The state began releasing ZIP-level date on April 20 and intends to update this dataset daily. We now include it in the main update above. Some ZIP codes are missing at this point and the DOH says they are working on including them. Previously, the DOH had declined to share ZIP code level data, citing HIPAA concerns. LebTown editorialized on this issue and questioned the applicability of HIPAA in this regard. In April the state also presented counties with an offer for specific addresses (but not names) of COVID-19 patients to be shared with 911 centers, but Lebanon County has declined so far to enter that agreement, citing concerns shared by the County Commissioners Association of Pennsylvania that the agreement exposes the county to undue liability. Lancaster Newspapers has reported that the Lancaster County Commissioners share this view as well. In any event, that agreement, if ratified, would prevent county officials from sharing the data with the public.
How does Lebanon County look compared to other counties?
This is a complicated question and there’s no one answer to it. In our primary daily update, we track a few specific ratios:
- Postive Cases as Percent of Overall Population
- Overall Tests as Percent of Overall Population
- Positive Cases as Percent of Overall Tests
In general, Lebanon County will be doing well if we can continue to increase #1 while holding steady with #2. In that scenario, #3 would necessarily go down.
How does the state define a COVID-19 case?
Initially cases were only listed by the state if a positive test had been recorded. In April, the state began including probable cases as well. Here is how the state defines probable cases:
- Appropriate symptoms of COVID-19 and exposed to a high-risk scenario
- A positive antibody test and either symptoms or a high-risk exposure
- A fatal case with no known test result, but COVID-19 named as either the primary or a contributing cause of death
Probable cases were counted in the overall death count for some time, but the DOH reversed course on that decision. Additionally, positive antibody, or serology, tests are also being counted towards the positive case count. The state does not include negative antibody tests in its negative case data.
How many tests have been done in Lebanon County?
This is a complicated question. The state does not track, at least publicly, the total number of outstanding tests at the county level. WellSpan Health began disclosing hospital-specific data related to COVID-19 testing and treatment on April 22 and we include this information in our daily update above. One complication here is that just because a test was administered in a specific county, does not mean that the person who received the test resides in that same county. However the state has recently added the number of negative tests to its county-level data. By adding the negative tests number with the total cases number, we can estimate the total number of tests taken by Lebanon County residents, although this figure should be seen as a proxy and not an absolute or highly precise measure.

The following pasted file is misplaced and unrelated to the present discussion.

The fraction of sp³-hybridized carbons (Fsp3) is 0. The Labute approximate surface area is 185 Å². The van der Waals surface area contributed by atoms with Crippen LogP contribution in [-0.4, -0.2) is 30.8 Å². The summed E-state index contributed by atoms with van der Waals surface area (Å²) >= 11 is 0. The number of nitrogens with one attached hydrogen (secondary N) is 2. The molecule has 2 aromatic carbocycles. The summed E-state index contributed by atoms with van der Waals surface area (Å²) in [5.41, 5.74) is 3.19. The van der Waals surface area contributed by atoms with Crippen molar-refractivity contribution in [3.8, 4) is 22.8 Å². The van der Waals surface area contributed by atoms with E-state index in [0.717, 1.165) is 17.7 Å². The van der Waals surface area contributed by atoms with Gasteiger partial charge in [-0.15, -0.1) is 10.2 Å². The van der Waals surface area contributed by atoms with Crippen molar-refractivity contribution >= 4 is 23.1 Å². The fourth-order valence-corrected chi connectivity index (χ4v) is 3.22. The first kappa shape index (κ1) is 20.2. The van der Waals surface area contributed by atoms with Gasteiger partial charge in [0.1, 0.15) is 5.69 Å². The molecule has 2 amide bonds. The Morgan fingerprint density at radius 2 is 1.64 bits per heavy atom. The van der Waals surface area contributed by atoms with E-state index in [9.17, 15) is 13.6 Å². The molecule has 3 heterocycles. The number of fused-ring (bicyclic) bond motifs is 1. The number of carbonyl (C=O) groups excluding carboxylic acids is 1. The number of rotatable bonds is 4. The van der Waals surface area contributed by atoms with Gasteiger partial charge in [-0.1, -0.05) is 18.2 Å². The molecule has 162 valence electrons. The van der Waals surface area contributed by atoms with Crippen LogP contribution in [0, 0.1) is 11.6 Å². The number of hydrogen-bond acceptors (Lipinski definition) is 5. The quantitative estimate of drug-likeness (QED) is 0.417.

How many people have recovered from COVID-19?
The state began reporting a recovery count in late May and we have begun including this figure in our daily tracker updates.
How can Lebanon County and the Department of Health have two different numbers for COVID-19 deaths?
The Department of Health has said that fatal cases which are not reported through the state’s electronic system may not be captured in the official counts. Likewise, cases reported directly to the state may not also be reported to the county coroner. Read more on this subject in our article with Lebanon County Coroner Dr. Jeffery Yocum here. Additionally, the state and county have different criteria for registering a death – the state counts a death if the deceased tested positive for COVID-19 at the time of their death, whereas the county counts a death if COVID-19 symptoms were the primary cause of death.
How did you select which ZIP codes to list?
Some local ZIP codes include land in other counties as well as in Lebanon County. To be comprehensive we have included any ZIP code that falls even partly inside county lines. Note that Ono (17077), Quentin (17083), Rexmont (17085), and Schaefferstown (17088) are still not present in the source data.
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Full Disclosure: WellSpan Health is an advertiser on LebTown. LebTown does not make editorial decisions based on advertising relationships and advertisers do not receive special editorial treatment. Learn more about advertising with LebTown here.